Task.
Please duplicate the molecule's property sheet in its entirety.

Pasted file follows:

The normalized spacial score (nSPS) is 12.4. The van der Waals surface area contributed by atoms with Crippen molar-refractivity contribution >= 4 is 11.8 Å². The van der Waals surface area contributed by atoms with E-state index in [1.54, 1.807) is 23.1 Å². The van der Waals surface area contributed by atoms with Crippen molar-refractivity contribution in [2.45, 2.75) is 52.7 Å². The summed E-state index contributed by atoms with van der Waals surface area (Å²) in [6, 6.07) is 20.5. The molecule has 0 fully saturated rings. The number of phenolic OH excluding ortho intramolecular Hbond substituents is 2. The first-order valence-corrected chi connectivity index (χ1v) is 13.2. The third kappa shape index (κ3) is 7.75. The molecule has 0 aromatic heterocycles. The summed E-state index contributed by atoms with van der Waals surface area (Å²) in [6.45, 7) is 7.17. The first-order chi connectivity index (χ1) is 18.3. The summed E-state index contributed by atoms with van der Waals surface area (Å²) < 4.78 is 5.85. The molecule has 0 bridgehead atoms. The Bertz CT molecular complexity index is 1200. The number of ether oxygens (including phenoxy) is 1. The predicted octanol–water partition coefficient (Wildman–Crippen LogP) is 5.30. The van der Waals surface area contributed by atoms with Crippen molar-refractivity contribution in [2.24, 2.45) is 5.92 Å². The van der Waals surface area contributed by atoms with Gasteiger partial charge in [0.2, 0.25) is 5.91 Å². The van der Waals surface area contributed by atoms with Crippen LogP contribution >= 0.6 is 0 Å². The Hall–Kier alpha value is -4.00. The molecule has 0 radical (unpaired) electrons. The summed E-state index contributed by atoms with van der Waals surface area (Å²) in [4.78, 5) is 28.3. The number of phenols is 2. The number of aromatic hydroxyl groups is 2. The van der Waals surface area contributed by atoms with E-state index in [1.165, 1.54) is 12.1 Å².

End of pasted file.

The normalized spacial score (nSPS) is 12.4. The van der Waals surface area contributed by atoms with Crippen molar-refractivity contribution >= 4 is 11.8 Å². The van der Waals surface area contributed by atoms with E-state index in [1.54, 1.807) is 23.1 Å². The van der Waals surface area contributed by atoms with Crippen molar-refractivity contribution in [2.45, 2.75) is 52.7 Å². The summed E-state index contributed by atoms with van der Waals surface area (Å²) in [6, 6.07) is 20.5. The molecule has 0 fully saturated rings. The number of phenolic OH excluding ortho intramolecular Hbond substituents is 2. The first-order valence-corrected chi connectivity index (χ1v) is 13.2. The third kappa shape index (κ3) is 7.75. The molecule has 0 aromatic heterocycles. The summed E-state index contributed by atoms with van der Waals surface area (Å²) in [6.45, 7) is 7.17. The first-order chi connectivity index (χ1) is 18.3. The summed E-state index contributed by atoms with van der Waals surface area (Å²) < 4.78 is 5.85. The molecule has 0 bridgehead atoms. The Bertz CT molecular complexity index is 1200. The number of ether oxygens (including phenoxy) is 1. The predicted octanol–water partition coefficient (Wildman–Crippen LogP) is 5.30. The van der Waals surface area contributed by atoms with Crippen molar-refractivity contribution in [2.24, 2.45) is 5.92 Å². The van der Waals surface area contributed by atoms with Gasteiger partial charge in [0.2, 0.25) is 5.91 Å². The van der Waals surface area contributed by atoms with Crippen LogP contribution >= 0.6 is 0 Å². The Hall–Kier alpha value is -4.00. The molecule has 0 radical (unpaired) electrons. The summed E-state index contributed by atoms with van der Waals surface area (Å²) in [4.78, 5) is 28.3. The number of phenols is 2. The number of aromatic hydroxyl groups is 2. The van der Waals surface area contributed by atoms with E-state index in [1.165, 1.54) is 12.1 Å².